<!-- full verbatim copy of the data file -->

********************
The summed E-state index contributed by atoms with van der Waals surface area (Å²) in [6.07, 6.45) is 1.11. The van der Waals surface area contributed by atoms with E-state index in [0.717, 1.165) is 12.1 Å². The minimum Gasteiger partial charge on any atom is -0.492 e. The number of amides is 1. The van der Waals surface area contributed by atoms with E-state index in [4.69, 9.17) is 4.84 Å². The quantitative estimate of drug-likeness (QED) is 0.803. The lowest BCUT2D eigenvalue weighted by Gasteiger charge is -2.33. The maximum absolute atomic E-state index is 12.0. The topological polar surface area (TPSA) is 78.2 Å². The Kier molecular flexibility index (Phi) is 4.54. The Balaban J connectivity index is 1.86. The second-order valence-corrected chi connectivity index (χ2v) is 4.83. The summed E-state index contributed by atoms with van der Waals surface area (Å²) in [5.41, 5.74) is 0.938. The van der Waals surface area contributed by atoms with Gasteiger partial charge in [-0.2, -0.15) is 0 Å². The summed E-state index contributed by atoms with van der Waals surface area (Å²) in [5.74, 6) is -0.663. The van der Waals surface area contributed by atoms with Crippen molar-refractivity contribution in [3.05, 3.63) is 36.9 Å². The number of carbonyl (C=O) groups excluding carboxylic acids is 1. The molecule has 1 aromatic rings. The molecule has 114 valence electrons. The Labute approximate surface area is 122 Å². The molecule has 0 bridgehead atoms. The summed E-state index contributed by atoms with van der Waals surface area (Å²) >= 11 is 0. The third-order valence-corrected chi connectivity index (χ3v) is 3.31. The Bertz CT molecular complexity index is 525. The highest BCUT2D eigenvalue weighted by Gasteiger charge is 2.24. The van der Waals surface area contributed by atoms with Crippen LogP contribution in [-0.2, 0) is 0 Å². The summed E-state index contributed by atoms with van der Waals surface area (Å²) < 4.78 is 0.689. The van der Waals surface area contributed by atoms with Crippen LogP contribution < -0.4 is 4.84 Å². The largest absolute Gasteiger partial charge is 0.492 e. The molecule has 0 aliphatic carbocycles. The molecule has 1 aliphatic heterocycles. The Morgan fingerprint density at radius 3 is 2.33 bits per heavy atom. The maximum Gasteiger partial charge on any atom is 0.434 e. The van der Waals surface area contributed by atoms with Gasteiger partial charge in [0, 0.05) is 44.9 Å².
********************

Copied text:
The summed E-state index contributed by atoms with van der Waals surface area (Å²) in [6.07, 6.45) is 1.11. The van der Waals surface area contributed by atoms with E-state index in [0.717, 1.165) is 12.1 Å². The minimum Gasteiger partial charge on any atom is -0.492 e. The number of amides is 1. The van der Waals surface area contributed by atoms with E-state index in [4.69, 9.17) is 4.84 Å². The quantitative estimate of drug-likeness (QED) is 0.803. The lowest BCUT2D eigenvalue weighted by Gasteiger charge is -2.33. The maximum absolute atomic E-state index is 12.0. The topological polar surface area (TPSA) is 78.2 Å². The Kier molecular flexibility index (Phi) is 4.54. The Balaban J connectivity index is 1.86. The second-order valence-corrected chi connectivity index (χ2v) is 4.83. The summed E-state index contributed by atoms with van der Waals surface area (Å²) in [5.41, 5.74) is 0.938. The van der Waals surface area contributed by atoms with Gasteiger partial charge in [-0.2, -0.15) is 0 Å². The summed E-state index contributed by atoms with van der Waals surface area (Å²) in [5.74, 6) is -0.663. The van der Waals surface area contributed by atoms with Crippen molar-refractivity contribution in [3.05, 3.63) is 36.9 Å². The number of carbonyl (C=O) groups excluding carboxylic acids is 1. The molecule has 1 aromatic rings. The molecule has 114 valence electrons. The Labute approximate surface area is 122 Å². The molecule has 0 bridgehead atoms. The summed E-state index contributed by atoms with van der Waals surface area (Å²) >= 11 is 0. The third-order valence-corrected chi connectivity index (χ3v) is 3.31. The Bertz CT molecular complexity index is 525. The highest BCUT2D eigenvalue weighted by Gasteiger charge is 2.24. The van der Waals surface area contributed by atoms with Crippen LogP contribution in [-0.2, 0) is 0 Å². The summed E-state index contributed by atoms with van der Waals surface area (Å²) < 4.78 is 0.689. The van der Waals surface area contributed by atoms with Crippen LogP contribution < -0.4 is 4.84 Å². The largest absolute Gasteiger partial charge is 0.492 e. The molecule has 0 aliphatic carbocycles. The molecule has 1 aliphatic heterocycles. The Morgan fingerprint density at radius 3 is 2.33 bits per heavy atom. The maximum Gasteiger partial charge on any atom is 0.434 e. The van der Waals surface area contributed by atoms with Gasteiger partial charge in [0, 0.05) is 44.9 Å².